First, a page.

Most people have vast reserves of untapped talent. Just look at teenagers. Teenagers who can’t seem to figure out how to run a vacuum cleaner or lawnmower can learn to drive a car in an amazingly short amount of time. It just takes the right kind of leader with the right kind of strategies to pull the talent out of people.

Finally, in your quest to bring out the best in others,


4.  Don’t Let the Underperformers Get the Best of You.

They’ll try.

I’m sure you’ve noticed.  The least effective people in your organization and the most negative people in your group always find each other.  In fact they love to get together over coffee and talk about how bad things are and how justified their poor performance is.

Don’t let them get to you.  Take them with a grain of salt and a dash of humor.

That’s what clinical psychologist Dr. Bev Smallwood recommends.  For the employee who is chronically absent, you could say, “A person like him is hard to find,” or “It seems like her career was just taking off.” For the employee with no ambition, you could write, “In my opinion, you would be fortunate to get this person to work for you.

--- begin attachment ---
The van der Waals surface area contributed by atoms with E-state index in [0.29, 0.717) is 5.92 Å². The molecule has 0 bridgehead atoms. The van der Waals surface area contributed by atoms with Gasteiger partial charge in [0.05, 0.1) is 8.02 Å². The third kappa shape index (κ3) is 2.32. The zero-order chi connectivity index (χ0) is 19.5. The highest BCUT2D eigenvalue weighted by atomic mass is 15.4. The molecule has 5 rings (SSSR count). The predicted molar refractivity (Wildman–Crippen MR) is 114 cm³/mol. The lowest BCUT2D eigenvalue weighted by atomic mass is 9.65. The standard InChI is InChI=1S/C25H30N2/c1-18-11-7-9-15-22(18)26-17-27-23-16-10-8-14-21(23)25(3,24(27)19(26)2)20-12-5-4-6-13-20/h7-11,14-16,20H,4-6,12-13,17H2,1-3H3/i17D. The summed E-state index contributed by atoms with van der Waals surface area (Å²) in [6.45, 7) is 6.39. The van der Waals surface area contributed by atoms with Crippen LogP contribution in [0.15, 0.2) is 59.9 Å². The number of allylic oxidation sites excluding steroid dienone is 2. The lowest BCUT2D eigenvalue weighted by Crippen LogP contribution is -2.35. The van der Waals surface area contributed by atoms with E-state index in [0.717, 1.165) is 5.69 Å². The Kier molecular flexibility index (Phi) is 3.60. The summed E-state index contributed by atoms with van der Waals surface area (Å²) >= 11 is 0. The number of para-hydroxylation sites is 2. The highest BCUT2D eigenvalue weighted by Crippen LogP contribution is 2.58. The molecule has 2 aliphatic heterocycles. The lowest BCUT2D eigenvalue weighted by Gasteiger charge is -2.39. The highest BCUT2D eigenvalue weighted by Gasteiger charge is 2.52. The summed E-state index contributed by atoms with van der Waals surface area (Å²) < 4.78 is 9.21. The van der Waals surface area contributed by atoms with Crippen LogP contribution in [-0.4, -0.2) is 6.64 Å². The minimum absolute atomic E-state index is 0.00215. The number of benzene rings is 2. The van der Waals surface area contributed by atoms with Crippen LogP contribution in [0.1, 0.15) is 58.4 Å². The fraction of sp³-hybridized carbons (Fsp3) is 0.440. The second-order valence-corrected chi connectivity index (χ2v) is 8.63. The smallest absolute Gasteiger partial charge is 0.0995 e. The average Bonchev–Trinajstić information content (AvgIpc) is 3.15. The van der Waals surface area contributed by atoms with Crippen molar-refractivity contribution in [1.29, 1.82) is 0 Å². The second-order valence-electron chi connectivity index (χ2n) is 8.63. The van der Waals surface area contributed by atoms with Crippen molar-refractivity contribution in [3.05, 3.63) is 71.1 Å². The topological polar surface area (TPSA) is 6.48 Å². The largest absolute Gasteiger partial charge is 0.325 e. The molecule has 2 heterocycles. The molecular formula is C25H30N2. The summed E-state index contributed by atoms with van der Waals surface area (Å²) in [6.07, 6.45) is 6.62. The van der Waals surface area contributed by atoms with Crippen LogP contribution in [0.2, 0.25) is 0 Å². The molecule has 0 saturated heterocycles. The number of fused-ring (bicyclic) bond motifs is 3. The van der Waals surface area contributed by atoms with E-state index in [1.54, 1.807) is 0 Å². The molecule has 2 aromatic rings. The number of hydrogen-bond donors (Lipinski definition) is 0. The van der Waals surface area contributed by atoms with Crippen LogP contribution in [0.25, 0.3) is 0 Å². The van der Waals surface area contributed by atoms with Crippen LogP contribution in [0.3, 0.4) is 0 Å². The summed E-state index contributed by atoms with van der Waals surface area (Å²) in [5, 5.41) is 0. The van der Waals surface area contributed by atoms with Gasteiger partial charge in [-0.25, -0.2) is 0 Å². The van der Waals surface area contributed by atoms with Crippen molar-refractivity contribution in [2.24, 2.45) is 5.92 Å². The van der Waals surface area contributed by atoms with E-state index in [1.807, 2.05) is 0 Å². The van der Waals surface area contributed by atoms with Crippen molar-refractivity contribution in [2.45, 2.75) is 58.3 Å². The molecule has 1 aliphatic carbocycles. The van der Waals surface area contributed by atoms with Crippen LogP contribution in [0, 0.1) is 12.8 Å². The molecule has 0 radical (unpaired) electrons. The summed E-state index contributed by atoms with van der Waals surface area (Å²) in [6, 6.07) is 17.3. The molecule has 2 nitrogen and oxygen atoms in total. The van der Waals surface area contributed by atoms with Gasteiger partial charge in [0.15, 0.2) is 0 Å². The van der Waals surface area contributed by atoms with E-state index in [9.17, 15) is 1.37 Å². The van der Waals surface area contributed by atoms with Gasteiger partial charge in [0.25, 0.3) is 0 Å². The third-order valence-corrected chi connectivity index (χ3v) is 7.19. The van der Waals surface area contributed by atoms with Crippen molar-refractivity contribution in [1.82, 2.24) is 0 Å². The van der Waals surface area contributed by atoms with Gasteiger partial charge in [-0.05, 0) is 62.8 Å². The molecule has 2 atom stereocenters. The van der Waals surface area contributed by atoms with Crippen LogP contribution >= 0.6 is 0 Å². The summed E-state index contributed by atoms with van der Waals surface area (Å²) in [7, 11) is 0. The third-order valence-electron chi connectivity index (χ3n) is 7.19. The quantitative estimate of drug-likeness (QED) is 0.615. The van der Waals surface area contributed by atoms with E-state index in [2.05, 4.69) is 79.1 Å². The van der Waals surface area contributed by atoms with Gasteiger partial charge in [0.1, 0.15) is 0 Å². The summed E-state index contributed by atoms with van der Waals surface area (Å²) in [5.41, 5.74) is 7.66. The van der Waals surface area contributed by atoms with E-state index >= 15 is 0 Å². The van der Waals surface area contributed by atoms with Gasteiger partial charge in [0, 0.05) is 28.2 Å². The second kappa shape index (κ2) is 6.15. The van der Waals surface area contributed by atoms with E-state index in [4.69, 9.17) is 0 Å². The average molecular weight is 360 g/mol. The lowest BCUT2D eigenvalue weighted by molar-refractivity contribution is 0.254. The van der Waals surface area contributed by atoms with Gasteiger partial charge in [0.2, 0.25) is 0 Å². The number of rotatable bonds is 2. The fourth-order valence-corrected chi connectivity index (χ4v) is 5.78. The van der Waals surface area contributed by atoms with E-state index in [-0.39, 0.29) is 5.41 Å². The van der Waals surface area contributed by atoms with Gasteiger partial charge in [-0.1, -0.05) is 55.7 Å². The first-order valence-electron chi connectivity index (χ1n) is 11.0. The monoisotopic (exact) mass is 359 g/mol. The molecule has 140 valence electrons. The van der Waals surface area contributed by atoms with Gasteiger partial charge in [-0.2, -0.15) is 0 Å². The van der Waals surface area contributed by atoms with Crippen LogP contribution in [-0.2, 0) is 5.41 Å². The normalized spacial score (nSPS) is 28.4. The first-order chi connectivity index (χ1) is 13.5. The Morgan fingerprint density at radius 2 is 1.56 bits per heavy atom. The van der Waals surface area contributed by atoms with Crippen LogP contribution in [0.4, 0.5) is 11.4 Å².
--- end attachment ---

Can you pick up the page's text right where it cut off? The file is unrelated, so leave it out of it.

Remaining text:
If you have to write recommendations for difficult colleagues, the following phrases might fit. For the cantankerous colleague, you could say, “I am pleased to say that this candidate is a former colleague of mine.” And if the person is just plain incompetent, Dr. Smallwood says, “I recommend this person with no qualifications whatsoever. I can assure you that no person would be better for the job.

As a leader, it’s your job to turn average performers into superstar performers.  And you will, when you implement these four strategies.  It’s all about putting your people on the path of steady improvement.

Oliver Wendell Holmes, the author and jurist, spoke about that kind of improvement. He once mistook a mental institution for a college. When the gatekeeper informed him of his mistake, Holmes said with a smile, “Well, I guess there isn’t much difference between them anyhow.

There certainly is,” replied the guard. “You must show a lot of improvement before you can get out of this place.

Final Thought:  Leadership is the art of getting average people to do superior work.